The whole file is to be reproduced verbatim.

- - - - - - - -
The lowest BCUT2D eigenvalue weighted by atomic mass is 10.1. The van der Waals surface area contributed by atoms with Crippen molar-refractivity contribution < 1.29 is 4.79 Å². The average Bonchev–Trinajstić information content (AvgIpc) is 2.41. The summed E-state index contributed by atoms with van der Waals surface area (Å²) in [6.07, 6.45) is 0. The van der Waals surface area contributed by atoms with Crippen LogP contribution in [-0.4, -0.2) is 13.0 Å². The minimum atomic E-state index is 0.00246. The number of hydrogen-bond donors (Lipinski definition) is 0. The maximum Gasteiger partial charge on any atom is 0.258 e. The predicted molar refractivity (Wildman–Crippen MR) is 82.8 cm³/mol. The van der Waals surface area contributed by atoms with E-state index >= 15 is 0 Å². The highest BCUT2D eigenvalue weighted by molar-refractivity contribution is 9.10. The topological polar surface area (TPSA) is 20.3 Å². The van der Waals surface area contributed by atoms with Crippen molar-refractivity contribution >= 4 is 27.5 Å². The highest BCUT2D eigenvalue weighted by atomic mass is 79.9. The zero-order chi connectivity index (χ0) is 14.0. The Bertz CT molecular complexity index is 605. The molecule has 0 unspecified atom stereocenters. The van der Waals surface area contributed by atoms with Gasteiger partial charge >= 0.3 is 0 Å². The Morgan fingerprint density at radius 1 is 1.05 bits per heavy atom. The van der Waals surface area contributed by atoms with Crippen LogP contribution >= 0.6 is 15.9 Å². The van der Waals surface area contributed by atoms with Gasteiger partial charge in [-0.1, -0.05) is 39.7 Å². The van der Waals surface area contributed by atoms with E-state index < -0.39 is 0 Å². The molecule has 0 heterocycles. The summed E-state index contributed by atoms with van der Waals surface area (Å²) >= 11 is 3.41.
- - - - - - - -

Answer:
The lowest BCUT2D eigenvalue weighted by atomic mass is 10.1. The van der Waals surface area contributed by atoms with Crippen molar-refractivity contribution < 1.29 is 4.79 Å². The average Bonchev–Trinajstić information content (AvgIpc) is 2.41. The summed E-state index contributed by atoms with van der Waals surface area (Å²) in [6.07, 6.45) is 0. The van der Waals surface area contributed by atoms with Crippen LogP contribution in [-0.4, -0.2) is 13.0 Å². The minimum atomic E-state index is 0.00246. The number of hydrogen-bond donors (Lipinski definition) is 0. The maximum Gasteiger partial charge on any atom is 0.258 e. The predicted molar refractivity (Wildman–Crippen MR) is 82.8 cm³/mol. The van der Waals surface area contributed by atoms with E-state index >= 15 is 0 Å². The highest BCUT2D eigenvalue weighted by molar-refractivity contribution is 9.10. The topological polar surface area (TPSA) is 20.3 Å². The van der Waals surface area contributed by atoms with Crippen molar-refractivity contribution >= 4 is 27.5 Å². The highest BCUT2D eigenvalue weighted by atomic mass is 79.9. The zero-order chi connectivity index (χ0) is 14.0. The Bertz CT molecular complexity index is 605. The molecule has 0 unspecified atom stereocenters. The van der Waals surface area contributed by atoms with Gasteiger partial charge >= 0.3 is 0 Å². The Morgan fingerprint density at radius 1 is 1.05 bits per heavy atom. The van der Waals surface area contributed by atoms with Crippen LogP contribution >= 0.6 is 15.9 Å². The van der Waals surface area contributed by atoms with Gasteiger partial charge in [-0.1, -0.05) is 39.7 Å². The van der Waals surface area contributed by atoms with E-state index < -0.39 is 0 Å². The molecule has 0 heterocycles. The summed E-state index contributed by atoms with van der Waals surface area (Å²) >= 11 is 3.41.